You can also check syntax in ASN.1 Studio by creating an ASN.1 project and adding files to it. Next, select Project > Settings > ASN.1 compiler > ASN.1 syntax checking and check the boxes that correspond to the -syntaxOnly and -pedantic options. Finally, click the Compile button to start syntax checking. For more details, see the ASN.1 Studio Help documentation.

Encode Values

Use ASN-1Step to encode ASN.1 value notation placed inside an .asn file. The resulting BER, CER, DER, PER, UPER, OER, C-OER, XER, CXER, E-XER, JSON, or CSV encoding is written to a binary or text file of your choice.

When using command-line ASN-1Step, the filename extension that you specify for the output encodings file determines which of the supported encoding rules is used. Refer to the -encodeValue option for more details.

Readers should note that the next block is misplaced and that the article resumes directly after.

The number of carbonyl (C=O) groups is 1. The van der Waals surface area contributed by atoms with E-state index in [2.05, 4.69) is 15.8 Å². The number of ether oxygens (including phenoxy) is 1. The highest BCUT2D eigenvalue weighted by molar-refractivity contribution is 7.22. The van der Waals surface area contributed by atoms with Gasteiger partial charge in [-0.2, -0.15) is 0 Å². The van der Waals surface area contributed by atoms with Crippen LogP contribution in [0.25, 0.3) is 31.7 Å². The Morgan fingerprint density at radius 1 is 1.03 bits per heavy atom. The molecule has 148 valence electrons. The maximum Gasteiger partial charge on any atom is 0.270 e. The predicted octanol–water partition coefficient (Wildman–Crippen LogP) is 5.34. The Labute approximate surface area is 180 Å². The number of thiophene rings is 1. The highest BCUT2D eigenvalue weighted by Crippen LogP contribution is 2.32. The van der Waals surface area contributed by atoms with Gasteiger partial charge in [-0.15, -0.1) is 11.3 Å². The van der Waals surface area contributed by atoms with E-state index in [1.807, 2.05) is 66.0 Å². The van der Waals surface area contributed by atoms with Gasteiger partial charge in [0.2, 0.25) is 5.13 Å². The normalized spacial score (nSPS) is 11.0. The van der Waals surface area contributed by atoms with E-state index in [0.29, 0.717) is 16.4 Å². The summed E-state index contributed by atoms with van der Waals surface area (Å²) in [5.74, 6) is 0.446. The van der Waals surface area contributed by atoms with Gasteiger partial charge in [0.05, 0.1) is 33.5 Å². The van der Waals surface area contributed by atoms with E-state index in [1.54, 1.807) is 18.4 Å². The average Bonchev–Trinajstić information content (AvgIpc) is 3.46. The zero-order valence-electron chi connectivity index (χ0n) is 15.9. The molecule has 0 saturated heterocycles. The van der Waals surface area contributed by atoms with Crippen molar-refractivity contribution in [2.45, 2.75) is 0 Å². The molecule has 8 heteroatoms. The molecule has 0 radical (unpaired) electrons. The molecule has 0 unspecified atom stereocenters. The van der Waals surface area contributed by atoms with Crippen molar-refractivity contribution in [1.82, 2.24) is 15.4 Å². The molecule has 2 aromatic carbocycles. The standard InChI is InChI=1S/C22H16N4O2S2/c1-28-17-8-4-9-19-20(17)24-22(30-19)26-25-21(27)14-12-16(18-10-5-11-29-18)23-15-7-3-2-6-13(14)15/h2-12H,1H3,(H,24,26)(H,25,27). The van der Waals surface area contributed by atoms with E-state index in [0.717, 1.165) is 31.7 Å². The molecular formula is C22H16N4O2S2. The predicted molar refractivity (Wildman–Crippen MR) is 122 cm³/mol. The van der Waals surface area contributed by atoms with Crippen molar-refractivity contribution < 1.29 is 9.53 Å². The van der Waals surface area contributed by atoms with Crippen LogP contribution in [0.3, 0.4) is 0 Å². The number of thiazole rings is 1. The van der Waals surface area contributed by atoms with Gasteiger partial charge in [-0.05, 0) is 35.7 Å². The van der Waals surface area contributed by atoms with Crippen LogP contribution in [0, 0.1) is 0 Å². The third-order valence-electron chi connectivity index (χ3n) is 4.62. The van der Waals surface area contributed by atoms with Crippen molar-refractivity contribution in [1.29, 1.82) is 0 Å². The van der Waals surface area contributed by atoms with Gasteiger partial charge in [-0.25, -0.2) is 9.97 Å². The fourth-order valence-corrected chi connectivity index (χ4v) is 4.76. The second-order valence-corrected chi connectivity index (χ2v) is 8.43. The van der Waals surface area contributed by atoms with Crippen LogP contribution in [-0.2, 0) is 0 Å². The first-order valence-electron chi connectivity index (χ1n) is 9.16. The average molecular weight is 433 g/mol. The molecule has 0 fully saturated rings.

When using ASN.1 Studio, you have the flexibility to select not only the file name and its location, but also any available encoding rules. For more details, see the ASN.1 Studio Help documentation.

Decode Encodings

ASN-1Step can decode any valid BER, CER, DER, PER, UPER, OER, C-OER, XER, CXER, E-XER, JSON, or CSV encoding in a binary or text file that corresponds to an ASN.1 definition in an .asn file.

When using command-line ASN-1Step, the resulting human-readable decoded data can be written either to standard output or to a file. The filename extension of the input encoding file determines which of the supported encoding rules is used. Refer to the -decodePdu option for more details.